long could be obtained to be worked into axes, adzes and
scrapers. These Strombus tools had the same shape and pur-
poses as their stone counterparts made by ancient man all
over the world from a variety of materials.

In defining these tools, there is a tendency to lump
them all together under the term "celt", a sometimes confus-
ing and ambiguous category. Since four basic types can eas-
ily be defined in the Tequesta area, they will be called
here Strombus blanks, axes, adzes, and scrapers.


The shape of Strombus blanks vary from spatulate to
that of an elongated oval. Many have a resemblance in shape
to the "shoe last" celts of the Danubian culture of Neolith-
ic Europe. The blanks bear the typical Strombus ribbing and
appear to have been broken off the shell and then crudely
smoothed around their perimeters. Their lengths vary from
80mm to 250mm and widths from 30mm to 80mm. Examples are
shown in Fig. 1, top row, fourth from the left and A,K and L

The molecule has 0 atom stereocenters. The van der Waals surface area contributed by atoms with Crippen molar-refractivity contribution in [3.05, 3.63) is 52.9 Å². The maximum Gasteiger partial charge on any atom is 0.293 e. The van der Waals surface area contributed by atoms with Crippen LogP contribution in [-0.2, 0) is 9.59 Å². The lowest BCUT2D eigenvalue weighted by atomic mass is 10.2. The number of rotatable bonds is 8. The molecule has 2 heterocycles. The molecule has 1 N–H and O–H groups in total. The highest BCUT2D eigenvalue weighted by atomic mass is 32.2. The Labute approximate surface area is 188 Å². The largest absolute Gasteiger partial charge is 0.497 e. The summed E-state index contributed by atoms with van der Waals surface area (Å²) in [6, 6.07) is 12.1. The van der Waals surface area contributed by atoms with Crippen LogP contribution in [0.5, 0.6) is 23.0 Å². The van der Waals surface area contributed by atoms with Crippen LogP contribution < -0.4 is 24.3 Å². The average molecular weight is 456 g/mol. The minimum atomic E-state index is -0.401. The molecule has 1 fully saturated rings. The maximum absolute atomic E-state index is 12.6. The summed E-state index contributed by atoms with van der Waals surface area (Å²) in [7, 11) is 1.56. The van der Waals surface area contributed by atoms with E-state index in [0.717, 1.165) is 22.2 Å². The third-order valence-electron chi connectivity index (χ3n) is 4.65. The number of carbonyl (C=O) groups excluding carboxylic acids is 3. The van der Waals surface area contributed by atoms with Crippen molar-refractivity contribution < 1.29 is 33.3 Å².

in Fig. 2.

Scrapers made from the Strombus shell are oval or lu-
nate in shape. They are sharpened or chipped on one side and
resemble some types of a modern ceramist's tool,the pallette.
Their uses could also be identical. Widths vary from 25mm
to 40mm and their lengths from 60mm to 120mm. Samples are
shown in Fig. 1, bottom row, first from the left and in I
and J in Fig. 2.

The shell adze found in the Tequesta sub-area is oval
or wedge shaped and the blade viewed from the side is shaped
like a right triangle. Widths vary from 30mm to 60mm and
lengths from 60mm to 140mm. Types are shown in Fig. 1, top
row, first and second from the left and F, G, H in Fig. 2.

The shell axe made by the Tequesta is also oval or
wedge shaped and its blade viewed from the side resembles an
isoceles triangle. Widths vary from 55mm to 70mm and lengths
from 90mm to 135mm. Types are shown in Fig. 1, third from
left, top row, third from left, bottom row and E in Fig. 2.

Figure 3 shows the possible uses of shell tools in the
everyday life of the Tequesta. It also shows the total arti-
facts found and a breakdown of types.


The shell tools of the Tequesta show no tendency to be-
come elaborate or any part of ceremonialism. They were util-
itarian artifacts necessary in the building of canoes, the
preparation of food and skins, and the construction of shel-